Two men sentenced and another pleads guilty in international biofuels fraud scheme
James Jariv, 64, of Las Vegas, Nevada, has been sentenced to ten years in prison for his role in illegal schemes to generate fraudulent biodiesel credits and to export biodiesel without providing biodiesel credits to the United States.
Jariv was also ordered to make restitution in the amount of over $6 million (appr. €5.5 million) and to forfeit between $4 to $6 million in cash and other assets.
Jariv was the second defendant to be sentenced for the scheme, with Nathan Stoliar, 64, of Australia, sentenced to two years in prison in April for his role in the conspiracy and ordered to pay more than $1.4 million in restitution and to forfeit of $4 million in cash.
In addition, in court papers unsealed last week, Alex Jariv, 28, also of Las Vegas, pleaded guilty in the scheme and his sentencing was scheduled for 18 August, 2015.
James Jariv and Stoliar both pleaded guilty to one count of conspiracy, one count of conspiracy to engage in money laundering, two counts of wire fraud, and one count of making false statements under the Clean Air Act.
Alex Jariv pleaded guilty to one count of conspiracy to commit wire fraud, make false statements, and launder monetary instruments.
‘This was an egregious scheme to defraud fuel suppliers, the United States, and a program designed to strengthen our nation’s petroleum independence and improve our air quality,’ says assistant attorney general John C. Cruden for the Justice Department’s Environment and Natural Resources Division.
The Energy Independence and Security Act of 2007 created a number of federally-funded programs that provided monetary incentives for the production and use of renewable fuels such as biodiesel in the US.
Biodiesel producers and importers can generate and attach credits known as renewable identification numbers (RINs) to the gallons of biodiesel they produce or import.
Because certain companies (such as companies that sell transportation fuel in the US) need RINs to comply with regulatory obligations, RINs have significant market value and as such they are routinely bought and sold in the marketplace.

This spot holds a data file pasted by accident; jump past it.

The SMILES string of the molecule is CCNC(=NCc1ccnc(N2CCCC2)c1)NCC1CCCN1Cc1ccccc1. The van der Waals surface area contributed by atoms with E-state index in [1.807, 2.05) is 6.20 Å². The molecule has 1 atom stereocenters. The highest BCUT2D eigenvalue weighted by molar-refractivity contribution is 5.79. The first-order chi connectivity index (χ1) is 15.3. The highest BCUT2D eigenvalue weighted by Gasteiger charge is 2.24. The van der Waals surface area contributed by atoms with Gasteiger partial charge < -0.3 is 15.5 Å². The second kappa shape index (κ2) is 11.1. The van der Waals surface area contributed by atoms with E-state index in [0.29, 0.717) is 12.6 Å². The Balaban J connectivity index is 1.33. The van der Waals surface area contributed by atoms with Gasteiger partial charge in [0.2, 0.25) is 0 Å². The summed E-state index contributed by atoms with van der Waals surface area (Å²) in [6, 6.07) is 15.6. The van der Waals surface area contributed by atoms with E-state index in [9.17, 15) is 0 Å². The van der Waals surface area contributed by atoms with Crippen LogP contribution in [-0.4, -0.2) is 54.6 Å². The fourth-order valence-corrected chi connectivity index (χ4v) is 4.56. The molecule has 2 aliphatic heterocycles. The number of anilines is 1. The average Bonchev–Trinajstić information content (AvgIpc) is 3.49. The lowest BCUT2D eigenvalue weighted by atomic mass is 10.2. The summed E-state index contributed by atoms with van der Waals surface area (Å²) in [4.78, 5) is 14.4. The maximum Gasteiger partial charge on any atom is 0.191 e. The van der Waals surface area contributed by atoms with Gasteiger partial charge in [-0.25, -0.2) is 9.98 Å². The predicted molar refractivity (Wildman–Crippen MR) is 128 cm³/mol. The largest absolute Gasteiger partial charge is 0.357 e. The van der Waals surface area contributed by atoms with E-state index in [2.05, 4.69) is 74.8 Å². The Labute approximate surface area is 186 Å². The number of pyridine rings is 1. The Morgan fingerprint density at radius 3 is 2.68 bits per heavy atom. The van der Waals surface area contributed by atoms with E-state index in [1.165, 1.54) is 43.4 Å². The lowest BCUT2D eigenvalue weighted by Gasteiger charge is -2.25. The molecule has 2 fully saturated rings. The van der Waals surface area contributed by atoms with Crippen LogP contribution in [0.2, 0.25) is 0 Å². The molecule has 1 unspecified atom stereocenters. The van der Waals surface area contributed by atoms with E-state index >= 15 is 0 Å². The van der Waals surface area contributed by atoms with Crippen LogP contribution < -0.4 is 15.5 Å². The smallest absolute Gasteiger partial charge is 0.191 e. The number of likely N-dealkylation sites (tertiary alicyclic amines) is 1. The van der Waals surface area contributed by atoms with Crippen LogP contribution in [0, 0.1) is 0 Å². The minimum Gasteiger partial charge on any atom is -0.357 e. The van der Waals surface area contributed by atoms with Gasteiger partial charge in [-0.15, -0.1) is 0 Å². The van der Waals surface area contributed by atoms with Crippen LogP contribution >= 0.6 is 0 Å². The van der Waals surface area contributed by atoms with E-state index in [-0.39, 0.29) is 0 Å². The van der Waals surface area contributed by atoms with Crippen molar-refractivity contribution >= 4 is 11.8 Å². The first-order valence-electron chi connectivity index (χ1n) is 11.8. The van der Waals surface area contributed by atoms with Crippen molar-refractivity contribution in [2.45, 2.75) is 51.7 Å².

In addition, to ensure that RINs are generated for renewable fuel used only in the US and in order to create an incentive for biodiesel in the US to be used here, anyone who exports biodiesel is required to obtain these valuable RINs for all exported gallons and provide the RINs to EPA.
Beginning around September of 2009, James Jariv and Stoliar operated and controlled a company — City Farm Biofuel in Vancouver, British Columbia, Canada — that represented itself as a producer of biodiesel from feedstocks such as animal fat and vegetable oils.
James Jariv and Stoliar also formed a company called Canada Feedstock Supply – that represented itself as City Farm’s supplier of feedstocks necessary to produce biodiesel.
James Jariv operated and controlled a company based in Las Vegas called Global E Marketing (GEM).
Using these three and other closely-held companies, the three defendants claimed to produce biodiesel at the City Farm facility and to import and sell biodiesel to GEM and then generated and sold RINs based upon this claimed production, sale and importation.
In reality, no biodiesel produced at City Farm was ever imported and sold to GEM as claimed.
Jarivs and Stoliar used GEM to claim to blend the biodiesel with petroleum diesel, allowing them to sell the RINs separately from any actual biodiesel.
Using this scheme, the three men falsely claimed to import, purchase and blend more than 4.2 million gallons of biodiesel.
They then sold the RINs, and fraudulently generated more than $7 million.
James Jariv and Stoliar also purchased and resold RIN-less B-99 biodiesel as B-100 biodiesel, which allowed them to charge substantially more for this product than if it has been accurately labeled.
They exported significant amounts of the RIN-less B-99 they bought in the US to Canada and Australia and sold the biodiesel in those countries and conspired to not acquire and provide RINs to the US for these exports as they were required to do by law.
In doing so, James Jariv and Stoliar failed to give to the United States RINs worth in excess of $34 million, keeping this money for themselves instead.
The investigation into the Jarivs’ and Stoliar’s activities was the result of collaborative work by the EPA’s Criminal Investigation Division and the FBI, with assistance from the United States Secret Service, the Internal Revenue Service-Criminal Investigations, the Department of Homeland Security and the Royal Canadian Mounted Police.